There will be no Fall Fair and BCRA Rodeo Finals on the Labour Day weekend in Barriere this year.
On Sunday, May 10, the Executive and Board of Directors of the North Thompson Fall Fair and Rodeo Association announced that their 71st annual event scheduled for the September long weekend has been postponed to 2021 due to the Covid-19 pandemic.
“We knew that a decision had to be made,” said NTFFRA president Jill Hayward, “We all love our historic and traditional fall fair and rodeo, and we also recognize how important it is to everyone involved. Our Association takes the threat of COVID-19 very seriously, and from the beginning of this coronavirus appearing we have been committed to making the right decision to not in anyway jeopardize the health of our members, volunteers, exhibitors, vendors, fairgoers, and our community at large.”
Hayward said they also recognize how vital the resulting economic boost provided by this annual event is for area businesses, service organizations, the town of Barriere, and also the region.
“We are well aware of what the overall impact due to the loss of this major 2020 event in the North Thompson means,” said Hayward, “Not just in terms of entertainment, but also in terms of the financial loss that will be felt by many who rely on income generated as a result of our Fair.”
When the B.C. government announced last week the province’s Four Phase Plan for getting back to ‘a new normal’, Hayward says that for the NTFFRA board there was no longer any point in waiting to make a decision regarding the Fair.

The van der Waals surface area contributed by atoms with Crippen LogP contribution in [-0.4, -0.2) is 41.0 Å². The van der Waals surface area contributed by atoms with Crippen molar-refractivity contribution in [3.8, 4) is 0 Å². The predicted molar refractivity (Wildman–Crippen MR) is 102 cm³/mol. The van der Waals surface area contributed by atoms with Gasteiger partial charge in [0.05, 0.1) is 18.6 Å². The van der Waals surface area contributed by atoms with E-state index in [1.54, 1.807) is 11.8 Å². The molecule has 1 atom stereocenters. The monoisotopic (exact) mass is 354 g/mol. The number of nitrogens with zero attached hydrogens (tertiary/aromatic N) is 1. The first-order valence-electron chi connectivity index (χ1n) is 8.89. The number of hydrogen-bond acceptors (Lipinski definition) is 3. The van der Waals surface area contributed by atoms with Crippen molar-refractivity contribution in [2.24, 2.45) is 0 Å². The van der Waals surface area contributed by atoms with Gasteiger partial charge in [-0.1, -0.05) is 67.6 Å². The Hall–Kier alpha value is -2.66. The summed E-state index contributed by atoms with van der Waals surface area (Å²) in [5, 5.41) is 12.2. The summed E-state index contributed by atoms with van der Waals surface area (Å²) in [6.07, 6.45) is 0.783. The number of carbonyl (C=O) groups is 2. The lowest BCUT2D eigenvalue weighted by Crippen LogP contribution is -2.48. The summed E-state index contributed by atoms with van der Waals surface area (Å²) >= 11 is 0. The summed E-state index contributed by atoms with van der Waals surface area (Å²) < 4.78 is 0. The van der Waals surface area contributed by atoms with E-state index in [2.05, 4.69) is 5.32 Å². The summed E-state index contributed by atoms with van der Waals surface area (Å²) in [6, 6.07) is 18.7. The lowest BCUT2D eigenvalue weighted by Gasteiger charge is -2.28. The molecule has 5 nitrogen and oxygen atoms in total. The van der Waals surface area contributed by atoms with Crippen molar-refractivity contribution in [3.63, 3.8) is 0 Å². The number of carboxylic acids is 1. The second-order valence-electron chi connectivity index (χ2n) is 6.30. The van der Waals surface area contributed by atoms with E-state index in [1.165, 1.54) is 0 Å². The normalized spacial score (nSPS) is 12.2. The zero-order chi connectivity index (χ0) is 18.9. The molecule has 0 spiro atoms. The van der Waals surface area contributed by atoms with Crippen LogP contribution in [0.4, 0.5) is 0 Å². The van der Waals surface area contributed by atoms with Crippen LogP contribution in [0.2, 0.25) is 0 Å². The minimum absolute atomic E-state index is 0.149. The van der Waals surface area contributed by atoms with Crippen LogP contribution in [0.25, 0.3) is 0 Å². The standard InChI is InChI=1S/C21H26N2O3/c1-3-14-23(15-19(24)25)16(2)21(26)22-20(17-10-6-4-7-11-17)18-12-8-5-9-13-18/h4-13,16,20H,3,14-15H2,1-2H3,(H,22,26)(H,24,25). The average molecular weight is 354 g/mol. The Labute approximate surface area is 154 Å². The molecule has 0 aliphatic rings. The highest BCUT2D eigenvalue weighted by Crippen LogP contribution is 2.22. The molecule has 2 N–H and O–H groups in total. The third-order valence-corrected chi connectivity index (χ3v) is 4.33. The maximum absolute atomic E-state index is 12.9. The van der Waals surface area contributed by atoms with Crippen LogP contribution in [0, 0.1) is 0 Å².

“B.C.’s Four Phase plan requires there will be no hosting of rock concerts, conventions, concerts, parades, large sporting events, or any other large gatherings beyond 50 people until there is a vaccine (not expected until sometime next year), treatments for COVID-19, or community immunity has been achieved,” noted Hayward, “Our decision did not come lightly, but it was the right decision made in the best interests of public health and safety.”
Asked how the association will manage without annual income from the fair, Hayward stated, “We actually make most of our income from renting out our fairground facilities including the North Thompson Agriplex, to private users and events. All of the annual rental income is then used to cover the cost of our hydro, water, Telus, insurance, and all the things you can’t do without on a monthly basis. Anything that’s left over then goes to facility maintenance and improvements. Some years the Fall Fair makes money, sometimes it breaks even, and we have had a few years if the weather is really bad or there are a lot of smoky wildfires around when it has gone in the hole. That’s why the facility rentals are so important. That money keeps the fairgrounds running, in shape, and provides a facility for the annual Fall Fair and Rodeo.”
She commented that on average some 225 events are held annually at the NTFFRA’s 27 acre facility.
“So far this year rental income is down by 60 per cent from event cancellations due to the pandemic, and at this point I am sure it will be at least 90 per cent by the end of the year,” said Hayward.”This means our income will be down approximately $60,000, and there will be no possibility for income generated by Fall Fair this year.”
How will the organization manage without an income?
“COVID-19 has managed to kick the rug out from under us this year, but we will survive, and so will North Thompson Fall Fair and Rodeo events. We will definitely be putting our heads together on how to raise funds,” said Hayward, “We will be looking after what we have, keeping a tight budget, and continue to move forward with creative thinking, sound planning and decision making.”
The annual North Thompson Fall Fair was created in 1949 by a number of pioneer families and individuals to give children from the area a venue to achieve with their 4H livestock projects. This historic event has taken place every year since 1950 except for a forced cancellation in 2003 due to the McLure Wildfire which Happen on July 31, only a few weeks before the Fall Fair was scheduled to take place, devastating homes, businesses, and much of the area.